Cabinet System in the UK

In more modern times, particularly since the Second World War, academics have suggested that power has increasingly become vested in the Prime Minister (Pollard et al 2007 pg 140). This is in contrast with the more traditional view of the Prime Minister being merely the head of the Cabinet and more towards a ‘presidential’ style of governance. It has been argued that the notion of the Prime Minister as ‘first among equals’ is no longer applicable, as the Prime Minister takes more and more decisions without or at least with substantially reduced cabinet involvement (Pollard et al 2007 pg 140). For example, it is said that the decision to invade Iraq in 2003 was made between the Prime Minister and a small number of ministers, rather than a full Cabinet decision being made (Bradley and Ewing, 2007, pg 272).

Seldon has summarised the ways in which the Cabinet System changed in the 20th Century. He states that it moved from being the sole decision-maker to merely one of them, with committees increasingly making policies and Prime Ministers choosing to take decisions alone (Seldon in Bogdanor (ed) 2003 ch 4). This may be somewhat understandable given the increased number of issues to be decided upon and the complexity of the ministerial department over that period (Steyn 2006).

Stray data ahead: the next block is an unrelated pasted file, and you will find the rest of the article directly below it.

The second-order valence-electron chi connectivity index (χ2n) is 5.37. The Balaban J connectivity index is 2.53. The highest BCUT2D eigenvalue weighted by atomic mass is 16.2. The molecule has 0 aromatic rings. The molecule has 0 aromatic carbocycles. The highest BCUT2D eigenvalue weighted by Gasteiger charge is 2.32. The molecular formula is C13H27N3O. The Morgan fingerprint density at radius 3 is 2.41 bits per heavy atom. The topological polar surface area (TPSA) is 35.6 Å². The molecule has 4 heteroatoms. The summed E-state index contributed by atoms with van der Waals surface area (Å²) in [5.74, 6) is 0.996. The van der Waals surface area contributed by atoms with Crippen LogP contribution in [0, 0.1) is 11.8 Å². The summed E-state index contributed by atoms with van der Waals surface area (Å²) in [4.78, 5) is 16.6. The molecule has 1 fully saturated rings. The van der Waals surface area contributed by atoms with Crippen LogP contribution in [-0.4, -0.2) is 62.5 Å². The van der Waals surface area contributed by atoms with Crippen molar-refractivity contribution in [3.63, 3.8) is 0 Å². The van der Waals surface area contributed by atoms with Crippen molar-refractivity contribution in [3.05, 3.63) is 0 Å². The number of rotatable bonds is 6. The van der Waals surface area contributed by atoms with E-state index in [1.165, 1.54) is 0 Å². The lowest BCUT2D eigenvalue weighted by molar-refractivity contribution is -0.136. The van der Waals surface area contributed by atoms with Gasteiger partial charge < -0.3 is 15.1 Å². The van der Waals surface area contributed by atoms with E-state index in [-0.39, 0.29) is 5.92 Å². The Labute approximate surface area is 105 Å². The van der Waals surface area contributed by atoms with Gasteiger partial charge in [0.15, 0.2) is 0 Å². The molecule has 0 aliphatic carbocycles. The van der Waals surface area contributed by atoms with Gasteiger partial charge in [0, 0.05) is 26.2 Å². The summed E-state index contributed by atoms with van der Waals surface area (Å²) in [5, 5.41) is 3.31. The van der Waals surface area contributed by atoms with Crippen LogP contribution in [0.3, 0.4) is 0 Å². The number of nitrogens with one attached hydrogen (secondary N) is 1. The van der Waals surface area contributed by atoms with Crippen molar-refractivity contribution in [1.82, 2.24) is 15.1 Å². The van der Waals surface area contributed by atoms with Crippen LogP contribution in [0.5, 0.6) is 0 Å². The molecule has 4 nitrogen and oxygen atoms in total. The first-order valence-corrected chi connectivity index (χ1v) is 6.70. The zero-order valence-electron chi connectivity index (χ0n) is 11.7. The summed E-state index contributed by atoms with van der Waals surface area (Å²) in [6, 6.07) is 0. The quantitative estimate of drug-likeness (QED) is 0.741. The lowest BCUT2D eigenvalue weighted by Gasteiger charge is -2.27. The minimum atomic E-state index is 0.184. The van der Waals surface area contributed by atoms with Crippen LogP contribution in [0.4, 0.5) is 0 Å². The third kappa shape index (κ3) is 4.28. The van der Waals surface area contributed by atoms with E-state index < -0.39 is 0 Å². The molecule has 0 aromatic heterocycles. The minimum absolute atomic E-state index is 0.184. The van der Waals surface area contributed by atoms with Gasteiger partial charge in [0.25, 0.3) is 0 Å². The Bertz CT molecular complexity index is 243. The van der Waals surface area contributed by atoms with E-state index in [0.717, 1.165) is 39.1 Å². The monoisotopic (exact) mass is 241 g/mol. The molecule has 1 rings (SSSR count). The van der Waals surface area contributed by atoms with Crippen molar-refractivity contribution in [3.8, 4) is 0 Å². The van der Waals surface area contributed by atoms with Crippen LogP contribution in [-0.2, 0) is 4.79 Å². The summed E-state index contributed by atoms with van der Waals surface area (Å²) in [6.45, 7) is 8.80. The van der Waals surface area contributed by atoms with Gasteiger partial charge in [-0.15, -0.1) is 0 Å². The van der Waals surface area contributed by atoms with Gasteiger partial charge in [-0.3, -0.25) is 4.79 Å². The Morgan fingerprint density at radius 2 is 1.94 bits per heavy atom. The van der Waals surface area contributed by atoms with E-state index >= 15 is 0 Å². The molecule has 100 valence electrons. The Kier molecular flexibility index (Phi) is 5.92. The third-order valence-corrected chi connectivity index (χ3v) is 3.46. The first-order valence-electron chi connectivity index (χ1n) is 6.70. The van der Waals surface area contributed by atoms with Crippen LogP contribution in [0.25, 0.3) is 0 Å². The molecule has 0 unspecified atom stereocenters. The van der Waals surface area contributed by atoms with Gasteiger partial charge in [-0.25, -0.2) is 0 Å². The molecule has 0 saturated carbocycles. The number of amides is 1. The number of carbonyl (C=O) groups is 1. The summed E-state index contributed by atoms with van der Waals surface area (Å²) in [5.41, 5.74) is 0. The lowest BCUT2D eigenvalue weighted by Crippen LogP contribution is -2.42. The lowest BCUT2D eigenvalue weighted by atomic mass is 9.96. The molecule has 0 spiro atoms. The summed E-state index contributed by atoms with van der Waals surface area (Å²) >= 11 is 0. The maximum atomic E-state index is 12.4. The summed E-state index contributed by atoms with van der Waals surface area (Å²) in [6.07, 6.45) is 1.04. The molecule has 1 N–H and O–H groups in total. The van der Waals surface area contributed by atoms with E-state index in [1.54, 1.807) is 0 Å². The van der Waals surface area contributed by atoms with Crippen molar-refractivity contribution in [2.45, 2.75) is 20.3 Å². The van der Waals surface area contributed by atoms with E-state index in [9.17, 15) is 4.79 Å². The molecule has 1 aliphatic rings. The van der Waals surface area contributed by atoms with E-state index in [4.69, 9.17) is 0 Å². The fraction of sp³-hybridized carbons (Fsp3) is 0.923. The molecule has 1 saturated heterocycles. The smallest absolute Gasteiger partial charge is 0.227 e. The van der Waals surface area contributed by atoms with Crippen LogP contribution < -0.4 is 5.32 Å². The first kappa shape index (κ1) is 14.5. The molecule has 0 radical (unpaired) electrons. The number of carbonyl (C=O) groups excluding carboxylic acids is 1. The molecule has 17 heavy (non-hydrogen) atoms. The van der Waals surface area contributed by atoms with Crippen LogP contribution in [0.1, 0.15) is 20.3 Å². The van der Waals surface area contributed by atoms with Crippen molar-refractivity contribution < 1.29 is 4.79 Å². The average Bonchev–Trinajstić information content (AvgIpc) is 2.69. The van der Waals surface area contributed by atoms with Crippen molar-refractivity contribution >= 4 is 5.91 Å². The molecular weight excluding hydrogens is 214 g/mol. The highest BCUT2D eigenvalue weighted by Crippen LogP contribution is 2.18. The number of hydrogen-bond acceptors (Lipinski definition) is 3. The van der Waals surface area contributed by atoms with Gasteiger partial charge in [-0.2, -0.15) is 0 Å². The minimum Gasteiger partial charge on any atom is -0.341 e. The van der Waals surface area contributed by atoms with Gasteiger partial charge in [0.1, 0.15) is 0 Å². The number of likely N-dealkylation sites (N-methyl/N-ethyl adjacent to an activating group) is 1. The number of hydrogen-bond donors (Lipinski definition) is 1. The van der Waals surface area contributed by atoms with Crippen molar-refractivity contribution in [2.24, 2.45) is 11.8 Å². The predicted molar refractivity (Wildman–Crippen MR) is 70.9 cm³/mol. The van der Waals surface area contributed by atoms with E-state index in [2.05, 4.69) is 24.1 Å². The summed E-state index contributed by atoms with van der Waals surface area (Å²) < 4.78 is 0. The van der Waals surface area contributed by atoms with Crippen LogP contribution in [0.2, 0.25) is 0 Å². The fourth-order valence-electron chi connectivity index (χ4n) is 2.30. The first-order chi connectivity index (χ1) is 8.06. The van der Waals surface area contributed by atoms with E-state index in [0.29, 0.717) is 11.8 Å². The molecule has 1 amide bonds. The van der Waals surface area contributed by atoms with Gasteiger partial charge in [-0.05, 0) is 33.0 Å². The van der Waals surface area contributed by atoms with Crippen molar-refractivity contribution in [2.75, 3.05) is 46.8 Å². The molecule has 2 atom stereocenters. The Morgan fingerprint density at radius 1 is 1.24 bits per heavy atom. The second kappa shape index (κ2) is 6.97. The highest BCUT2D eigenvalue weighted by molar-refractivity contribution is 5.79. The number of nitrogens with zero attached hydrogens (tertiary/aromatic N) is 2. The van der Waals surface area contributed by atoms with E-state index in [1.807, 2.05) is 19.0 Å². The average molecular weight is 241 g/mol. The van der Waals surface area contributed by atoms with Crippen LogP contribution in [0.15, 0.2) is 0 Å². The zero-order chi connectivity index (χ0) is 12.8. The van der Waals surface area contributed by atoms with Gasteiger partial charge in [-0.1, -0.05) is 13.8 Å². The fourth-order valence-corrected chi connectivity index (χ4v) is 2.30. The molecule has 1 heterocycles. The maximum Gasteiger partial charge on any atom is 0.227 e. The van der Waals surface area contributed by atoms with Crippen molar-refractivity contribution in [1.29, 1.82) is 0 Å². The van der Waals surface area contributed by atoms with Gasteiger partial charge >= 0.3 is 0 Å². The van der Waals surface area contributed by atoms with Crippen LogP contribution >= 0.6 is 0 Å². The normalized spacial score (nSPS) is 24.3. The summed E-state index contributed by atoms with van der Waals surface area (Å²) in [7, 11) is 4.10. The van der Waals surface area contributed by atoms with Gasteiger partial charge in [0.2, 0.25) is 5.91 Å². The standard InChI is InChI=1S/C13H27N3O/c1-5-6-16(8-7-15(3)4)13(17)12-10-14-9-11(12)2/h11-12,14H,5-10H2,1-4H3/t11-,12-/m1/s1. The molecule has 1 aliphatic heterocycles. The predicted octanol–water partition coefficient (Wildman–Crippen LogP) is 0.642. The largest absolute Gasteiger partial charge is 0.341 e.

Every Prime Minister will have a different style of leadership depending on his personality. However, modern Prime Ministers are in a position, if they wish, to exercise a dominant influence over the Cabinet. Bradley and Ewing provide five examples of how the Prime Minister is in a position of much greater power compared with the Cabinet (2007 pg 271-273).

Firstly, it is the&nbsp.Prime Minister who makes appointments to ministerial office and therefore the Cabinet. He may ask them to resign, recommend that they are dismissed, or move them between offices.&nbsp.